A few commenters have
said that they like the recondite stuff, so I did quite enjoy, earlier today,
throwing out a blog post talking about the CFTC and the CDS market and hazard
rates without bothering to spell everything out. Maybe I went too far –
but it just so happens that
Kling Bryan Caplan has a blog entry today which allows me to spell out some of the assumptions
I was making. Here he is on bankers:
Borrowers rarely default on their loans. Nevertheless, differences in default
rates have huge effect on rates of return. Suppose, for example, that two
lenders charge 3% interest, but one has a default rate of 1% and the other
has a default rate of 2%. The first lender has twice the rate of return of
the second. After all, when the first guy lends out $100, he gets back .99*$103=$101.97,
while the second only gets back .98*$103=$100.94.
Caplan’s rhetorical point is right, but his mathematics is wrong, unless the
recovery rate on the loans is zero. When a borrower defaults, the bank
doesn’t get back nothing. Usually the borrower has already repaid some principal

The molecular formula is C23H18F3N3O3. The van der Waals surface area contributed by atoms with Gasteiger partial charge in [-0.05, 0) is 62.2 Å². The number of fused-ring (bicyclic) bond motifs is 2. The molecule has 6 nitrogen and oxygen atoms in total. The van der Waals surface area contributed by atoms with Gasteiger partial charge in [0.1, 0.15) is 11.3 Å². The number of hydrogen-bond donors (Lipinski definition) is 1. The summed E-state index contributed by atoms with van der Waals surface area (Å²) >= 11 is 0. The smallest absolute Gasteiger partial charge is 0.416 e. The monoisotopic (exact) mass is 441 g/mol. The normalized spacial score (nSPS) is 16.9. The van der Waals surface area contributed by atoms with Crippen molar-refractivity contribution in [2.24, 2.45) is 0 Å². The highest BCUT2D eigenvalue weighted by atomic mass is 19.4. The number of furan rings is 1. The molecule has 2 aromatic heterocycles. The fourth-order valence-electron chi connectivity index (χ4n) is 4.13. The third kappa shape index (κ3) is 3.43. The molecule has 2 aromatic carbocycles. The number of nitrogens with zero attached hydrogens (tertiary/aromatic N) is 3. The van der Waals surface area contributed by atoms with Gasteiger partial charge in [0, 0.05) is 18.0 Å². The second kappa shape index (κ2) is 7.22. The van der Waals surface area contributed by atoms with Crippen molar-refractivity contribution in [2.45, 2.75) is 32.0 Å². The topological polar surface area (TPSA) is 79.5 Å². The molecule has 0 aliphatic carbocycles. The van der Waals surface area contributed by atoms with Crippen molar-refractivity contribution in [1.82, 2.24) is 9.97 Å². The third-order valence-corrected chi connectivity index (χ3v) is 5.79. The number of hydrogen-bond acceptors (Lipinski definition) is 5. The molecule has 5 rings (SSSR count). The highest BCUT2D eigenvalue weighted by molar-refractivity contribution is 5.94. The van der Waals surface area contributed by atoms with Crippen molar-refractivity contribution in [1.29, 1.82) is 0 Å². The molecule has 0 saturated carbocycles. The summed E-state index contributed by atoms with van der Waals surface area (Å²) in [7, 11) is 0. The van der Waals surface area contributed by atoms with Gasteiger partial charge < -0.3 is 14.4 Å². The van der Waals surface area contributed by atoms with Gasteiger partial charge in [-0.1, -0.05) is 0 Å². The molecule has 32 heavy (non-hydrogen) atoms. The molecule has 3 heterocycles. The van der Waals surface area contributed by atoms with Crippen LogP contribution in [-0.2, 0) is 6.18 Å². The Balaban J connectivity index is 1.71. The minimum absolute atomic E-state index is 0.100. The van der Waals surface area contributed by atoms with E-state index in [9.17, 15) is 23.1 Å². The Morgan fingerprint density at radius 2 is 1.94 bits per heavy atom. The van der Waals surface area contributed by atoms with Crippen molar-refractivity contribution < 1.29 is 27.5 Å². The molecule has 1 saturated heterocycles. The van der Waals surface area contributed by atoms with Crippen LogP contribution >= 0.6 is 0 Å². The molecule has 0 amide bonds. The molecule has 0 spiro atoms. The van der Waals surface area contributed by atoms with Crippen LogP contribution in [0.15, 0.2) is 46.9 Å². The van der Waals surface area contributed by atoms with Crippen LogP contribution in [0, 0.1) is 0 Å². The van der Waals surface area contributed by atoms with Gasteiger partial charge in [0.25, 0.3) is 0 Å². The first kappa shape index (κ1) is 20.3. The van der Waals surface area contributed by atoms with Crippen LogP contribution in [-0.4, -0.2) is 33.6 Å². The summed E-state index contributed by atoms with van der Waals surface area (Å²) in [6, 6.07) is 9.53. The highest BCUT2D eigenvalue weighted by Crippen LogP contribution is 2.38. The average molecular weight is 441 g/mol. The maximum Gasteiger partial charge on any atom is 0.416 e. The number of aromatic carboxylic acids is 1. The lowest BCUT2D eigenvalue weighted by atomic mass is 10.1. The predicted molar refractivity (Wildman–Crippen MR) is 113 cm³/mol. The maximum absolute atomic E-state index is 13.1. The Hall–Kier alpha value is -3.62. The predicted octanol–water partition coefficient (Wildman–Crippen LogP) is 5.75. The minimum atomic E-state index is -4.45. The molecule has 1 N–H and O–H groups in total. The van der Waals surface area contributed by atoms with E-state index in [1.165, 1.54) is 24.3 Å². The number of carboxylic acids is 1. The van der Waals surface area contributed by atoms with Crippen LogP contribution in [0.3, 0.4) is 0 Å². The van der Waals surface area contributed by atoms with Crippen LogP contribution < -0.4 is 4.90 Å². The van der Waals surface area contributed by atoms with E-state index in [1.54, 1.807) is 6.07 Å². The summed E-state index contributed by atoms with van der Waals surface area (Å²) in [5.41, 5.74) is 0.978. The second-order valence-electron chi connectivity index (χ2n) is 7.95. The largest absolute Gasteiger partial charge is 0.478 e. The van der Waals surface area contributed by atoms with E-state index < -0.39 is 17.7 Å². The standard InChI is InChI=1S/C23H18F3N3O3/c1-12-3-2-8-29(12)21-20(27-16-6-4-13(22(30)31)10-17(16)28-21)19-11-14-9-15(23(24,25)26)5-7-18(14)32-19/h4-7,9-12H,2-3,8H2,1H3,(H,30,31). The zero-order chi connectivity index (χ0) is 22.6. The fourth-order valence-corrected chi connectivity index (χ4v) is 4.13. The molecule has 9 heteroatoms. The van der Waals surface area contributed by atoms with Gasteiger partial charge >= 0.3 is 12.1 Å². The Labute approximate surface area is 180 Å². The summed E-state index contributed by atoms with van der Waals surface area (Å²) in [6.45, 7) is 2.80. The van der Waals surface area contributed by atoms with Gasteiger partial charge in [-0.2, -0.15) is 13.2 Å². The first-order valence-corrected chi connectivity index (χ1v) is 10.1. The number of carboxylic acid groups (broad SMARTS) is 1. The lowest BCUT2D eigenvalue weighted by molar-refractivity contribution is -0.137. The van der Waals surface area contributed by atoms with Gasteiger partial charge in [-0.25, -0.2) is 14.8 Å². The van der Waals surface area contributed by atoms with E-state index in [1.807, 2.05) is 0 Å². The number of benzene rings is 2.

and interest, and nearly always the bank can sell the loan to a collections
agency for more cash still. Let’s say the lender with a 2% default rate has
a 50% recovery rate – then his total return is .98*103+.02*50=101.94.
See, I’ve doubled his return at a stroke!
Caplan goes on to talk about education in similar terms:
People often enroll for
a year of school, attend for a while, and then give up. And sometimes they
attend for a full year, but get failing grades. Either way, they spend most
or all of the cost of a year of education (including foregone earnings), with
little or no benefit. It’s analogous to defaulting on a loan – you spend the
resources, but don’t get the return.
The omission matters. If there is a 7% return to successfully completed education,
but a 3.5% default rate, the expected rate of return is 3.5% – half as big
as the naive estimate.
Once again, Caplan is assuming a recovery rate – the value of a non-completed
transaction – of zero, which is ridiculous. Obviously an extra year’s
education has some value. Let’s say that the 7% return to a successfully-completed
four-year degree is comprised of 1% for each year completed, plus an extra 3%
for the piece of paper you get at the end. Then if 3.5% of students "default"
– drop out after one year, say – then the expected rate of return
is 0.965*1.07+0.035*1.01=1.0679, for a 6.8% return.
It’s important not to write off anything completely – either loans or